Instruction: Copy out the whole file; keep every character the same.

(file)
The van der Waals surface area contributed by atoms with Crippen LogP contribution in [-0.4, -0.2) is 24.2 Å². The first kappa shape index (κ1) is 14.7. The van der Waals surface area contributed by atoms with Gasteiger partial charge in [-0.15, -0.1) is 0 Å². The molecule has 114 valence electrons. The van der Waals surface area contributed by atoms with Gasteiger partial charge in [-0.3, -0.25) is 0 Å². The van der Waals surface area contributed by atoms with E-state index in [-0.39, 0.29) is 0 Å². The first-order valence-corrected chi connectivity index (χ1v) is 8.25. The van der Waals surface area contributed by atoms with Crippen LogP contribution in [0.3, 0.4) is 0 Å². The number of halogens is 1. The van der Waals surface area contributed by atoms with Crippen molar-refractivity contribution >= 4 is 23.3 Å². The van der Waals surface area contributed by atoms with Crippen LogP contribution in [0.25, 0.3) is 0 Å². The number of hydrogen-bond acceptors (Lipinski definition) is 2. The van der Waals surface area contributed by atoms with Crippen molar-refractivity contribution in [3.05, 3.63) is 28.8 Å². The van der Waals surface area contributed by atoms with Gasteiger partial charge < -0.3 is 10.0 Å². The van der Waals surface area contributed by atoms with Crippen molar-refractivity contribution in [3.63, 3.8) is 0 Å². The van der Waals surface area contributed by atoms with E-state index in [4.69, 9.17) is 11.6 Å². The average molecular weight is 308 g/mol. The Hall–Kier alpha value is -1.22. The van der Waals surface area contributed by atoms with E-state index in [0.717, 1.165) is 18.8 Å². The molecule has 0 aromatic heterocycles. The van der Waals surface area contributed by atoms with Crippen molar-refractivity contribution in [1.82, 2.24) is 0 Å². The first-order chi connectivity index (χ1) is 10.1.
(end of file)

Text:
The van der Waals surface area contributed by atoms with Crippen LogP contribution in [-0.4, -0.2) is 24.2 Å². The first kappa shape index (κ1) is 14.7. The van der Waals surface area contributed by atoms with Gasteiger partial charge in [-0.15, -0.1) is 0 Å². The molecule has 114 valence electrons. The van der Waals surface area contributed by atoms with Gasteiger partial charge in [-0.3, -0.25) is 0 Å². The van der Waals surface area contributed by atoms with E-state index in [-0.39, 0.29) is 0 Å². The first-order valence-corrected chi connectivity index (χ1v) is 8.25. The van der Waals surface area contributed by atoms with Crippen LogP contribution in [0.3, 0.4) is 0 Å². The number of halogens is 1. The van der Waals surface area contributed by atoms with Crippen molar-refractivity contribution >= 4 is 23.3 Å². The van der Waals surface area contributed by atoms with Crippen LogP contribution in [0.25, 0.3) is 0 Å². The number of hydrogen-bond acceptors (Lipinski definition) is 2. The van der Waals surface area contributed by atoms with Crippen molar-refractivity contribution in [3.05, 3.63) is 28.8 Å². The van der Waals surface area contributed by atoms with Gasteiger partial charge < -0.3 is 10.0 Å². The van der Waals surface area contributed by atoms with Crippen molar-refractivity contribution in [3.63, 3.8) is 0 Å². The van der Waals surface area contributed by atoms with E-state index in [4.69, 9.17) is 11.6 Å². The average molecular weight is 308 g/mol. The Hall–Kier alpha value is -1.22. The van der Waals surface area contributed by atoms with E-state index in [0.717, 1.165) is 18.8 Å². The molecule has 0 aromatic heterocycles. The van der Waals surface area contributed by atoms with Crippen molar-refractivity contribution in [1.82, 2.24) is 0 Å². The first-order chi connectivity index (χ1) is 10.1.